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Why we can never stop loving Mohanlal

Published Dec 25, 2013, 8:49 pm IST
Updated Mar 19, 2019, 2:38 am IST
Gifted scenarist and actor Murali Gopy analyses, in two parts, what Mohanlal means to us and why we can never stop loving him.
His vibes speak of invincibility 
In more ways than one, Mohanlal resembles Kerala, the State he was born to. Both the State and her son are gifted, beyond the usual measure, with natural resources. Both are admired universally for their in-born allure. Both have a unique rhythm of their own, and march to their own beat. Neither Kerala nor Mohanlal require an Amitabh Bachchan to endorse their irresistible charm, though Bachchan had once been approached to endorse the State and he had always volunteered to endorse her son. Mohanlal even resembles the map of Kerala when he is standing and still, with a tilt, above the waist, ("Cherivu", in Malayalam) towards the right. Or, am I presuming it? 
When he smiles, Mohanlal, in typical Malayali fashion, hides beneath his naughty eyes something like “You want to beat me, son? You wanna try? Come, but how far would you be able to go?” When he ups his right leg to wind up his 'mundu', and take that signatured on-screen battle-stance, Mohanlal uncannily exudes a vibe of invincibility similar to that of the valorous heroes of medieval Kerala, whose martial and amorous exploits featured our bedtime lore till recent yore. Elusively enigmatic, carefully coy, mightily meek and harbouring humility, Mohanlal is tailor-made to rule the hearts of Keralites. And he does.
Kerala is ever-ready to glorify his win, cheer at his grin, and forgive his sin, for he is the dearest of her dear sons. A Superson, I will say. All the more reason for her to celebrate, when he makes a spectacular comeback. Or is it just another random happening, like the Superson himself would love to brush it off as.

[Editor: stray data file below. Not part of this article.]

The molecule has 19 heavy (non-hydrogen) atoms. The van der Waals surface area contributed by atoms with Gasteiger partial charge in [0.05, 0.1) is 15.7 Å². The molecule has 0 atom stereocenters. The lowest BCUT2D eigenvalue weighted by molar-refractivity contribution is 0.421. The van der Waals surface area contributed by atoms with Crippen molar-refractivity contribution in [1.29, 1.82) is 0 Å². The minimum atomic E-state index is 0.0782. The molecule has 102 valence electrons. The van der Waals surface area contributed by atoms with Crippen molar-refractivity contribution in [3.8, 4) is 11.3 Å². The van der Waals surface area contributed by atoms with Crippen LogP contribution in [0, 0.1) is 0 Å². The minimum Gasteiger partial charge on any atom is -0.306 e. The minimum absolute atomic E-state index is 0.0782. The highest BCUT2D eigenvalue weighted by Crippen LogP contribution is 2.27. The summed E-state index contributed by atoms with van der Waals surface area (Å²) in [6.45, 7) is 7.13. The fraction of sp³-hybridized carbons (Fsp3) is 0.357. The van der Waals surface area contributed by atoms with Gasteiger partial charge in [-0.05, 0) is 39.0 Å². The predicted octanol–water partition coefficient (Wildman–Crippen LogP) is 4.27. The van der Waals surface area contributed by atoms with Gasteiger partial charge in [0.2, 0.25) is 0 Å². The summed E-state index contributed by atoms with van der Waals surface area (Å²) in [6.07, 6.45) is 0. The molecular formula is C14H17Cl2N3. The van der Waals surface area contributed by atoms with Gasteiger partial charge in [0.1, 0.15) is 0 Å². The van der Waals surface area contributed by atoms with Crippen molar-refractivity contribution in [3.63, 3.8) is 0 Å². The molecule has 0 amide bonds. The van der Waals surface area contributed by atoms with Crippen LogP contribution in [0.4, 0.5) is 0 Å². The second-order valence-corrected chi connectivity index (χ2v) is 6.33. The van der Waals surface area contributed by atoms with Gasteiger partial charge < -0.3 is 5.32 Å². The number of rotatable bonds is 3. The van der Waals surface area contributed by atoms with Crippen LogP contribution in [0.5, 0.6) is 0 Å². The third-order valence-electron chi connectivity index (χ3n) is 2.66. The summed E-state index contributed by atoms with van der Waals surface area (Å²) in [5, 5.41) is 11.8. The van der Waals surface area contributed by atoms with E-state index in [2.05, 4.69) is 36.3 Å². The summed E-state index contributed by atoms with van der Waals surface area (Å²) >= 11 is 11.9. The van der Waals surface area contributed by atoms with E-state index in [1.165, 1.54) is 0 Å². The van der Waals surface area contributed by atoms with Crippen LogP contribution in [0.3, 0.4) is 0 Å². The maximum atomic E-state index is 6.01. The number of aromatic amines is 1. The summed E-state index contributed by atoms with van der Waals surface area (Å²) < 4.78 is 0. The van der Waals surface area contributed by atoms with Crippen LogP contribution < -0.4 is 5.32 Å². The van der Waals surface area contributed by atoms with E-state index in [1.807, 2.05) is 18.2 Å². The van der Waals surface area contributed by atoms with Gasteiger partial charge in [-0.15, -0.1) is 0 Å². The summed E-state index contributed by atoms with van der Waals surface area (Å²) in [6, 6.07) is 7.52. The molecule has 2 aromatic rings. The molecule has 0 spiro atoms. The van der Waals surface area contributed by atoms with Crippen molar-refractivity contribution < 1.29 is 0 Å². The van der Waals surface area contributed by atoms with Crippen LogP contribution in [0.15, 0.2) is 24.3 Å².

Even as I write this, my mobile phone is being bombarded with voices that tell me how effectively the Superson has signed back into the reckoning with a "spectacularly cinematic" 'Drishyam'. The callers take his name, 'Lalettan', as if they are reciting it from a prayer book. They spill their goosebumps onto their handsets as they tell me, in the best possible detail, how “Lalettan” has “made it back, with a big bang”. 
I ask each one of them whether it is possible to get me a ticket, but they say I can't even go near the hall where the movie is playing. 
“It's Lalettan Mass Don't expect to be humored with a ticket” (Let me enlighten you here that 'Mass' is a post-modern Malayalam pop-word that denotes star power). I smile to myself, and I realize that I am happy to hear what I just heard.
Next page: The Sun is just back in sight 
The Sun is just back in sight 
You cannot call Mohanlal the King of Comebacks. You cannot call him a Survivor either. Both these denote a downfall of sorts. Unlike most other legendary superstars, Mohanlal has never actually gone down so that he would have to bounce back. His Sun had just been shrouded by a stupendous fog of mediocre cinematic attempts; the world had started missing his sunlight for a while.
Mired in formula and revelling in self-imitation, the Superson had allowed the fog to mature into a Jupiterian storm cloud that could have convincingly (and even permanently!) blacked him out of fan-sight. 
Jeethu Joseph, it seems, has effectively employed a cloud-dispersal canon that has finally brought the sun back in sight. 
On the personal front, Mohanlal, Lalettan to me too, has initially appeared to me as someone  who wears the garb of a nonchalant observer, who attributes everything to chance and describes everything as a ‘happening’. 
But, I later deduced that he, beneath that almost frozen sheen of coolness and detachment, entertains a will to succeed, the intensity of which is akin to something that the Rhonda Byrnes of the world so vociferously vouch for. Every nerve of this man knows that he cannot fail; and that has been the Secret of his longevity, his endurance and his consistency with success. 
He lives success, and so is wonderfully oblivious of what his competition is capable of. 
Mohanlal does not do his homework before he works. His homework seems to be naturally manifesting in him. He does not consciously prepare for his character; his character naturally makes him its medium. Elementary to the extent of being without character, he is almost like a wild fire that catches on to anything that comes near it, and this, surprisingly, includes water too! 
The magic of Mohanlal lies in the fact that the superstar is magnificently clueless about his own phenomenon.  He remains an enigma not only to the world but to himself as well.